The energy issue has been an escalating worry to the mobile industry for the past five years now. The mobile technology is growing in giant leaps, and advanced software, high resolution displays and all that extensive functionality we have in our pockets suck the life out of our devices’ batteries. The battery progress is years behind the rest of the smart tech, and large companies are wrecking the best brains they can afford to hire in a rush to produce a smaller, more powerful and self-sufficient battery that would bring life to ever-shrinking wearables and power-hungry smartphones and tablets.
We may see a battery that recharges itself by sucking power out of the air alone, or television, WiFi or cellular signals in the generations of smartphones that would follow after the technological challenge has been resolved. That may not happen in 2014; in fact, we may have to wait another decade to see that happen, but let us see where the progress stands for now.
Apple’s engineers have tried for years now to build a battery that would charge itself by consuming solar energy from solar plates embedded in iPhones’ and iPods’ bodies. Several people at Apple have confirmed the technology is still under development somewhere in Cupertino cellars.
Silicon Valley businesses push through with wearable watches, Google Glasses, sports trackers, and all little things smart. Likewise, smart home technology becomes ever more miniscule; with tiny webcams and sensors you can put anywhere. That entire tech requires better power sources, and the limitations imposed by the current outdated batteries render many of the wearables not just yet ready for the prime time.
Consumers may not want to spend $1.500 on Google Glass knowing that its battery only runs for two hours, and to charge it you need to remove it.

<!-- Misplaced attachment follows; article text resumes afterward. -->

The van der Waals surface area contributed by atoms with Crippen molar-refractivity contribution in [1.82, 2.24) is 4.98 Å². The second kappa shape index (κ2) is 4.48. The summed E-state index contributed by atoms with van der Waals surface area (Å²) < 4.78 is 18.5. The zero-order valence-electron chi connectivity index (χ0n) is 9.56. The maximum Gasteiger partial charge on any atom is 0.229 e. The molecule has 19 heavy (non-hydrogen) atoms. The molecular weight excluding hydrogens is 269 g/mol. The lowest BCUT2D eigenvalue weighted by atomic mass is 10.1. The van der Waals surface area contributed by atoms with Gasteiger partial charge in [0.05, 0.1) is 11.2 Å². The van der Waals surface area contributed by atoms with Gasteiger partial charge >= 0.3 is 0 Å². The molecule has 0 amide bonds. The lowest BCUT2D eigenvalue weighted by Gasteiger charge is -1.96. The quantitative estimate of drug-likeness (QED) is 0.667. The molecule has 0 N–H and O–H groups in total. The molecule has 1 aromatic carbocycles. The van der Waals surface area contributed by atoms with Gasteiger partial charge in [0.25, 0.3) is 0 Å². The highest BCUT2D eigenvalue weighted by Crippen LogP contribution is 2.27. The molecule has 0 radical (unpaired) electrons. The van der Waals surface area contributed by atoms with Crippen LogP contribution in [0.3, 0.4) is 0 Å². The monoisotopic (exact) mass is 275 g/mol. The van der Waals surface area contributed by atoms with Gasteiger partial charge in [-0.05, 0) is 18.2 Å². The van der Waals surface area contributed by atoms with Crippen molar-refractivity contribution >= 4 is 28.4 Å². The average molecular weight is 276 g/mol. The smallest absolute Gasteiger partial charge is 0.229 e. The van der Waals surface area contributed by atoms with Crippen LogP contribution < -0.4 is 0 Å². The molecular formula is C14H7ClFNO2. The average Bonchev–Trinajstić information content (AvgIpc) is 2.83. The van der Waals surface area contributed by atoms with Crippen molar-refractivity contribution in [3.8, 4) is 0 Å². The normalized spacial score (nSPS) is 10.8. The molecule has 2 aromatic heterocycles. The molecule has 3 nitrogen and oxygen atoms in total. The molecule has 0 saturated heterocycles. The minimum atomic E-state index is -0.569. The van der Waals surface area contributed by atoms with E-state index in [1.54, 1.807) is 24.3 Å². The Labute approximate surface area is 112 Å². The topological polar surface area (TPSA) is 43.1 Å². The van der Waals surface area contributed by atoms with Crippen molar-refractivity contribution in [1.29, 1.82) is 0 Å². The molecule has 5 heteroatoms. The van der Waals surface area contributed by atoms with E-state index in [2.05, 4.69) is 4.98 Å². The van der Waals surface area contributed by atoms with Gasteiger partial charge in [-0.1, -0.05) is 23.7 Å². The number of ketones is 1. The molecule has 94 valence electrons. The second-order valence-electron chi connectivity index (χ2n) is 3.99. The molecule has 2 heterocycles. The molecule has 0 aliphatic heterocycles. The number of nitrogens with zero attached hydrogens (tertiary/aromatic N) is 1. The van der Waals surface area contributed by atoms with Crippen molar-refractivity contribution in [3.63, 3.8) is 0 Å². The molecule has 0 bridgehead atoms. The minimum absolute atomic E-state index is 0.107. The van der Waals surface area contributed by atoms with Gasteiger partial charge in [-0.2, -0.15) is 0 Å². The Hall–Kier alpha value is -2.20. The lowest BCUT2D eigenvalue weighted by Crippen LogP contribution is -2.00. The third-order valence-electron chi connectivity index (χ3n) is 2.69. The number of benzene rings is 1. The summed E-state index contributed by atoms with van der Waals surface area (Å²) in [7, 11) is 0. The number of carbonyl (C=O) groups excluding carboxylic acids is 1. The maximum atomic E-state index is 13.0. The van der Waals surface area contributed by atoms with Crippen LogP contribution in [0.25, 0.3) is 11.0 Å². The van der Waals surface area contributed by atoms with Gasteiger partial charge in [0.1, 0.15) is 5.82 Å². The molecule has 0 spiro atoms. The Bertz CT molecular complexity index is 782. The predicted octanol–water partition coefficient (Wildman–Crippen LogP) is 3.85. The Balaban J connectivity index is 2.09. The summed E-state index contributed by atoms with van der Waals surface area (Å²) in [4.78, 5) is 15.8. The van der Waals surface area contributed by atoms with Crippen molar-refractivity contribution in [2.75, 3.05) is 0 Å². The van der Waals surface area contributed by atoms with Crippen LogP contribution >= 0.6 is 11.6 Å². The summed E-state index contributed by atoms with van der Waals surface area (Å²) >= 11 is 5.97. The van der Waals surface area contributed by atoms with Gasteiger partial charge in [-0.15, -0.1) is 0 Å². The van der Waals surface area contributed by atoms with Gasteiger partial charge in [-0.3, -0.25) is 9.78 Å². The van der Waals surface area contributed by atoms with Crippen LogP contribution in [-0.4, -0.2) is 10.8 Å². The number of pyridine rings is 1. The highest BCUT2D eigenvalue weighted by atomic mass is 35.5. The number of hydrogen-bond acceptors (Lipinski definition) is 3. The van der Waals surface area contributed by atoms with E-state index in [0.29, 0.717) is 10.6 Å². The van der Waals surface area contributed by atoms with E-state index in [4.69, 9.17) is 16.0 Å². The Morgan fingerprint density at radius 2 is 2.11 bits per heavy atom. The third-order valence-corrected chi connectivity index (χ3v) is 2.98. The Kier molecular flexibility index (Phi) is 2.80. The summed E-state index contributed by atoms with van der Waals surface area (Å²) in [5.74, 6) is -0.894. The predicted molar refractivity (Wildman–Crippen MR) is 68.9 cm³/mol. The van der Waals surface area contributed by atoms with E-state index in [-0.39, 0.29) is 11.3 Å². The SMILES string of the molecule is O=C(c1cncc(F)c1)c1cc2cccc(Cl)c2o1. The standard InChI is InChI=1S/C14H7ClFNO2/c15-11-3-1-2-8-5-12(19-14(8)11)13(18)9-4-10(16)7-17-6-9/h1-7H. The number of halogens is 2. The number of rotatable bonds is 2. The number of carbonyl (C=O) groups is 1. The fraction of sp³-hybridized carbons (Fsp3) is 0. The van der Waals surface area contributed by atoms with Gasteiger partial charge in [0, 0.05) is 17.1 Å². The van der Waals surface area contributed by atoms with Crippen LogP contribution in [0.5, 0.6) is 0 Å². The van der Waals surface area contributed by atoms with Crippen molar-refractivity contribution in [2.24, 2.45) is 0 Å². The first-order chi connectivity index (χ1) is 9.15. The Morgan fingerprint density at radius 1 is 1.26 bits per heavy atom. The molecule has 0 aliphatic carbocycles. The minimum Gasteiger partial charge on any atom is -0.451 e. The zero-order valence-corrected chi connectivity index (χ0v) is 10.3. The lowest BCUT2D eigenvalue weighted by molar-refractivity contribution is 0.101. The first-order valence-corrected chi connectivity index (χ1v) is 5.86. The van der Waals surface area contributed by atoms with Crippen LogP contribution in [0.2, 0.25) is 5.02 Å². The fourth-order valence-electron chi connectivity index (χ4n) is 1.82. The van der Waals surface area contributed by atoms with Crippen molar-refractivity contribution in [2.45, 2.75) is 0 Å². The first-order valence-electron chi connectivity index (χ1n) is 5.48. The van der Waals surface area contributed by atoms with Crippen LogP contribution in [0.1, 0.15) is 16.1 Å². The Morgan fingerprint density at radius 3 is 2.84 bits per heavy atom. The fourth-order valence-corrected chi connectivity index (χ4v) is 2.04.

And so, the rivalry between Google and Apple continues, but this time in the challenge to invent a smarter and better battery than the one we have now.
A123 Systems is a battery manufacturer for electric cars that also invests in start-ups working on new battery technologies. Its representative says a need for better battery was not there five years ago. However, now that we see the market need, more manufacturers want to invest in the power technology.
Computer chips are doubling in speed every few years; digital screens are increasingly brighter and sharper; while the battery technology is largely outdated. So far, smartphone manufacturers have largely relied on the good old lithium-ion battery minor improvements and energy-efficient hardware and software.
The greatest challenge with new power technology is in its safety – it is very difficult to ensure a super-smart battery does not turn into a miniscule bomb if treated the wrong way, as was the case with this 13-year old girl whose iPhone exploded in her pants pocket when she sat down and inadvertently shorted the device. Thus, the new batteries require extensive testing and even more exhaustive study by regulatory organs before they approve them. Even after that, we the end-consumers will not be able to see it on our devices until big market players like Samsung, Microsoft and Apple adopt them in their products.